Oz nevertheless blasted pro-lifers for trying to stop abortions of babies with beating hearts early in pregnancy, saying, “If you can define life by a beating heart, then make it a beating heart, not little electrical changes in this, in a cell that’s not, that no one would hear, would think about as a heart.”
“Don’t make some surrogate version of it, when you know, cells are, you know, have the electrical path. That’s not what the average person thinks,” he later said. “The average person isn’t visiting a little acorn heart beating in there at six weeks.”
“I think people create some of these battles on purpose.”
When asked whether he would be willing to perform an abortion himself in Alabama despite pro-life restrictions, Dr. Oz said, “I think your primary responsibility is to your patient.”
During his rambling seven-minute attack on pro-life laws, Oz added that he had “a big time concern” that Alabama’s heartbeat bill would impede “safe abortions,” citing the mythic phenomenon of “coat hanger” abortions.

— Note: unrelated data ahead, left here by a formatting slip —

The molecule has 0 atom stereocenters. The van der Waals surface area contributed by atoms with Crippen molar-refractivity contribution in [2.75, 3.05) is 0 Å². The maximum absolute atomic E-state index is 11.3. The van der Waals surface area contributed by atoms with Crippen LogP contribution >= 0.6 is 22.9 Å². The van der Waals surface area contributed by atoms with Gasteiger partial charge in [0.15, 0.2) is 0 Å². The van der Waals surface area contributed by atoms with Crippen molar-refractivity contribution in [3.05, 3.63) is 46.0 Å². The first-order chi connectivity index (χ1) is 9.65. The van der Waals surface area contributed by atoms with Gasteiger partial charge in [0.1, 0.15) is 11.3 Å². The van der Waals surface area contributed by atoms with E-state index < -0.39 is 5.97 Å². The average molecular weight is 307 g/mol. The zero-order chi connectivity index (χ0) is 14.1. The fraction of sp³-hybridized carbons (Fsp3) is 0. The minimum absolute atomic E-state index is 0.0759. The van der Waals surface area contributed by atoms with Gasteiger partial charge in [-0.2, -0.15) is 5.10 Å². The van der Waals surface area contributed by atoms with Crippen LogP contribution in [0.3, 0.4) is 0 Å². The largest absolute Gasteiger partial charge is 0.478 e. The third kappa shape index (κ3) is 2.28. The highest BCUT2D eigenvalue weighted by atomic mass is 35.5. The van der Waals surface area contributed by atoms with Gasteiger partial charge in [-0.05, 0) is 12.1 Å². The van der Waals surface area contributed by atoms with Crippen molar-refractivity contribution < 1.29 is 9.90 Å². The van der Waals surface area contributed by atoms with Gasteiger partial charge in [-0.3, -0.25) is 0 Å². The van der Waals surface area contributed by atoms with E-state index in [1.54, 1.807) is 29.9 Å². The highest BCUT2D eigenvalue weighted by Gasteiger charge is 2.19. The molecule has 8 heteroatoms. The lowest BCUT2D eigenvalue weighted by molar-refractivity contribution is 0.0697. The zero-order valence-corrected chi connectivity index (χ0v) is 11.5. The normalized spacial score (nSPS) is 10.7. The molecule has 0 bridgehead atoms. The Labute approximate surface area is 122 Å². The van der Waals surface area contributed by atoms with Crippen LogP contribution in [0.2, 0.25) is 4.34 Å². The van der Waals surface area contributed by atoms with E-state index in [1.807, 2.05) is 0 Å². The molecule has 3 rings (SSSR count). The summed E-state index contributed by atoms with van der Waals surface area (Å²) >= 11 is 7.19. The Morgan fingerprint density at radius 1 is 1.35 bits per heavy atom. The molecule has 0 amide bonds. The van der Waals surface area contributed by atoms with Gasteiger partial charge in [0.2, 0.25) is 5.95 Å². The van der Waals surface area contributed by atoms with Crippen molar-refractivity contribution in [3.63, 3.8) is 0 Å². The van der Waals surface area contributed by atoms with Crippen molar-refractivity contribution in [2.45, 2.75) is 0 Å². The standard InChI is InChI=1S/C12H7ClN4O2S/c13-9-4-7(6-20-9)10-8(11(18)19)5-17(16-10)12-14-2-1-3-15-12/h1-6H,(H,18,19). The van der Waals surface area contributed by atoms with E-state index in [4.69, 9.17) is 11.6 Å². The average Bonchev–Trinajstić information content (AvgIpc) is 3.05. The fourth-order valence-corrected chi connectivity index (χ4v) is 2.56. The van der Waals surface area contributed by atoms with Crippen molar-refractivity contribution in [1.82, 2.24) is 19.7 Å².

“I went to medical school in Philadelphia and I saw women who’d had coat hanger events,” he said. “I mean they’re really traumatic events [that] had happened when they were younger, before Roe v. Wade, and many of them were harmed for life.”
Abortion supporters have long inflated the numbers of illegal abortion-related injuries and deaths prior to Roe, as Dr. Bernard Nathanson, co-founder of pro-abortion lobby group NARAL, notably admitted. “The number of women dying from illegal abortions was around 200–250 annually. The figure constantly fed to the media was 10,000,” he testified before his death.
Abortion, whether legal or illegal, poses significant health risks for women, including hemorrhage, infection, damage to the cervix, uterus, or other abdominal organs, thrombotic embolisms, and fatal cardiac events.
During the 2019 interview, Oz also gave an indication how he would vote as a senator, saying that he didn’t “want to interfere with everyone else’s stuff.”